If you own stocks, sometimes keeping track of them can be a real pain. Multiple accounts, poor brokerage online user interfaces, and lousy web-based trackers (see Yahoo Finance or Stockhouse.com) have many investors with a bad taste in their mouths.
Slowly improving this trend of poor web-based stock portfolio trackers is Google Finance. This app (really a website) from Google links into your Google account. You can access it in the same way as Google Docs or Photos. Use the drop-down menu under “more“.
Entering a Portfolio
In Google Finance, click on the “Portfolios” link in the left-hand menu. Google Finance looks at your browser’s geographical location and alters your finance site (e.g., www.google.ca for Canada). You can then start adding stocks by entering the ticker symbol in the “Add symbol” box (outlined above in red). A menu will pop up that allows you to confirm the symbol with the company name. This is important as Google Finance covers many stock exchanges and different companies can have the same symbols. If you wish, you can also enter transaction data (data, # share, price, etc.) about the stock to allow you to quantify your portfolio’s progress. Note that multiple transactions for the same stock have to be entered individually. You can also enter additional portfolio’s using the link “Create a new portfolio” in the upper right. Cash deposits and withdrawals can also be entered (use the links next to “Cash”).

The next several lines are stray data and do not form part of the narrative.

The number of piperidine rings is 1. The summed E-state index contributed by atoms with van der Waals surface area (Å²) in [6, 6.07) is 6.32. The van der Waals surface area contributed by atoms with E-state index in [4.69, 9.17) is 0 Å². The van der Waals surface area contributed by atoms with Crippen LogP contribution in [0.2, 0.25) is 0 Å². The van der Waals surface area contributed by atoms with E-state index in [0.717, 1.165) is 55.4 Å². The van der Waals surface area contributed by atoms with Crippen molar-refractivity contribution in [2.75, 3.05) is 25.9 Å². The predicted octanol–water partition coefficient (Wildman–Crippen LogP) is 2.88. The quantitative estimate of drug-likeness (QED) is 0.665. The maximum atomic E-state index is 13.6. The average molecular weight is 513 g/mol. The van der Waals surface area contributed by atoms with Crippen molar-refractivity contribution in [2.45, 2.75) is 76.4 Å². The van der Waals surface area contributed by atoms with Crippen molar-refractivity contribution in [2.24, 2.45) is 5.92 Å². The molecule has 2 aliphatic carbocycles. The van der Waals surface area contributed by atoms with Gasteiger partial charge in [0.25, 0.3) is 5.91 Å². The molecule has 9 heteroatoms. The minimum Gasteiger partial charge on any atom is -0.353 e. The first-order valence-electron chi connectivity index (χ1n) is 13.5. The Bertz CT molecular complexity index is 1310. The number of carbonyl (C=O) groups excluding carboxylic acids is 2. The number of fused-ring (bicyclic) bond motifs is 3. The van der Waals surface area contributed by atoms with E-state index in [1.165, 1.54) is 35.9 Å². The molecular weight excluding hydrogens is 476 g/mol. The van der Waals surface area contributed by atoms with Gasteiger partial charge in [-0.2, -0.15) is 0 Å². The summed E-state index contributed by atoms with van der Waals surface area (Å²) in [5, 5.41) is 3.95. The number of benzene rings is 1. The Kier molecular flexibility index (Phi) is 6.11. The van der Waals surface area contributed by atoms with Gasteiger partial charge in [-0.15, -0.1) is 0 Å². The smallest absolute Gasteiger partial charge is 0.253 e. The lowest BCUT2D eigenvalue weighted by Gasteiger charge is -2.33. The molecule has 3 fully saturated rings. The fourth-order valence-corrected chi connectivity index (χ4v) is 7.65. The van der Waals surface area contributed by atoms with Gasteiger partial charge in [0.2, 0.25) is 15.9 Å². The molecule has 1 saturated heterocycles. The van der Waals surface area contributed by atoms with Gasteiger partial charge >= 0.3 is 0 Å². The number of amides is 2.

Tracking Your Stocks
Once you have entered your stocks and the related information to buys and sells, you can start to look at the dollars and cents. The “Transactions” tab is of particular use as it not only shows the transactions you entered, but also dividend payouts, splits, and other important information concerning your holdings. Not all other web-based portfolios do this correctly. For example, Google Finance uses your initial pre-split value (purchase price x shares) to calculate your gain/loss (see “Performance” tab) whereas some other sites may not consider when the split occurred, leading to an erroneous gain/loss calculation. Although Google has to improve how difference currencies are handled.
Google Finance also gives up-to-date news feeds regarding your stocks from a variety of internet sources. This is expected, being Google. The “Fundamentals” tab allows you to look at current market cap, P/E ratio, and other useful indicators.
Do you use Google Finance? If not give it a try and tell us how it compares with what else you are using.